I can recall a few times in my life when I looked around and discovered that I was either a) lost or b) in a situation that suddenly grabbed my attention. If you were to ask me for a play by play of how these things happened, I could have told you. Every decision made sense based on the one previous. The problem was that a) I had no clear exit strategy and b) anyone looking at the series of decisions could have deduced it would end badly.
It is easy to spot these train wrecks as other people are setting themselves up. Not so easy to spot them in ourselves. I, in fact, may argue that I know exactly what I am doing right before I hit a turn going much too fast or run out of track going full speed.
This happens to faith communities as well. It rarely begins with bad intentions. People might need hope and encouragement in an economically difficult environment and turn to faith. After a few years, economic success (or health, or general well-being) becomes acquainted with faith. Which is bad news for ‘the poor’ because if they were faithful. . .
One of the wonderful things about having a canon (a rule) to live by is its ability to draw us back to where we need to be. For Christians and Jews this is Scripture. We may veer off for generations sometimes, but there will be a point at which something will happen, someone with a voice will speak up, or a challenge to the status quo is made and things will break. Then they can be rebuilt.
The problem with groups veering too far away from their purpose is that it can attract people interested more in the “side show” than the main attraction. In churches it might be “church growth”, the music program, goods (coffee and donuts) and services (what do you offer), or a theological emphasis. It may be strict doctrine, a particular hermeneutic, reason, the Spirit, social agendas, or political concerns.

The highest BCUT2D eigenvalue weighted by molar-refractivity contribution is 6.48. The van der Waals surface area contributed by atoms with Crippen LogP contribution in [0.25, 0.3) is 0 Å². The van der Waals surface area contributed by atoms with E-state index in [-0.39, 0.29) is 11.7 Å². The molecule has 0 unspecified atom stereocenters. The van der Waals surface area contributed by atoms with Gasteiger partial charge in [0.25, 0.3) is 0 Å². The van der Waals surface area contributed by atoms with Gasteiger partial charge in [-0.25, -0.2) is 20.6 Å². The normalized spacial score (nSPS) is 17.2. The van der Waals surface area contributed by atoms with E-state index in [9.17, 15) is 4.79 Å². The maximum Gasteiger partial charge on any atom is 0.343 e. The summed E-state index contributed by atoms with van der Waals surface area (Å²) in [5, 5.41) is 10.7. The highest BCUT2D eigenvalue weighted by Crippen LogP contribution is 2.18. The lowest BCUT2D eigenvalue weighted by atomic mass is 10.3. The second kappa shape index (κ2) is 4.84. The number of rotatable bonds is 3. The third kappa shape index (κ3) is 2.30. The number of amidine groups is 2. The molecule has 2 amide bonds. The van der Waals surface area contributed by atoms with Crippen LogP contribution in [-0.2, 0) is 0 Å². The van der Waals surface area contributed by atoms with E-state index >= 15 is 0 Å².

People with good intentions (and some not so good) can take the best meaning of us on trips we never intended to take — in which case we can end up a) lost — as in not knowing where we are or b) in a situation that suddenly grabs our attention.
Christianity has cycled through this process many times. Since American Christianity is so splintered it is usually happening somewhere to some group. My tradition has been struggling with a specific understanding of how to interpret Scripture and an over-emphasis on reason for a while now. And we are not the only ones.
October 31 is Reformation Day. It is remembered as the day that Martin Luther posted his 95 theses on the doors of the Castle Church at Wittenberg in 1517. It was famous for its inventory of 5,005 relics (which may itself have been a distraction).
It was the sale of indulgences that attracted Luther’s attention. One can trace the events that led up to the need for fundraising to restore St. Peter’s in Rome. Each step can be explained. What may not have been anticipated was the enthusiasm and excesses that developed and went unchecked.
Luther sent a letter along with this list to Archbishop Albert of Hohenzollern (or Mainz or Brandenburg) challenging the sale of indulgences. Of course it was going to end badly for him. He got in the way of the money and power. His point should be heeded when we veer off our purpose. It is not always what is done or said but rather what is not said or done because of the current project.
Here is an excerpt of the letter (translation from The Reformation, Hillerbrand, ed.):
“There is sold . . . under the protection of your illustrious name the papal indulgence for the building of St. Peter’s in Rome. . . I am greatly concerned about the false notion existing among the common people which has become a cause of public boast. These unfortunate souls seemingly believe they are assured of their salvation as soon as they purchase a letter of indulgence. . . Furthermore, this grace of indulgence is said to be so powerful that no sin is too large to be forgiven, even in the impossible case when someone had — to use their words — assaulted the Mother of God. How is it possible that the indulgence preachers convey security and fearlessness to the people through false fables and futile promises about indulgences? They do no contribute to salvation of the soul. . . Therefore works of piety and charity are infinitely more valuable than indulgences and yet are [not preached]. They must silently give way to the more important preaching of indulgences.”
Thank you, Martin Luther, for your courage. Anathemas and excommunication followed. Are we paying attention?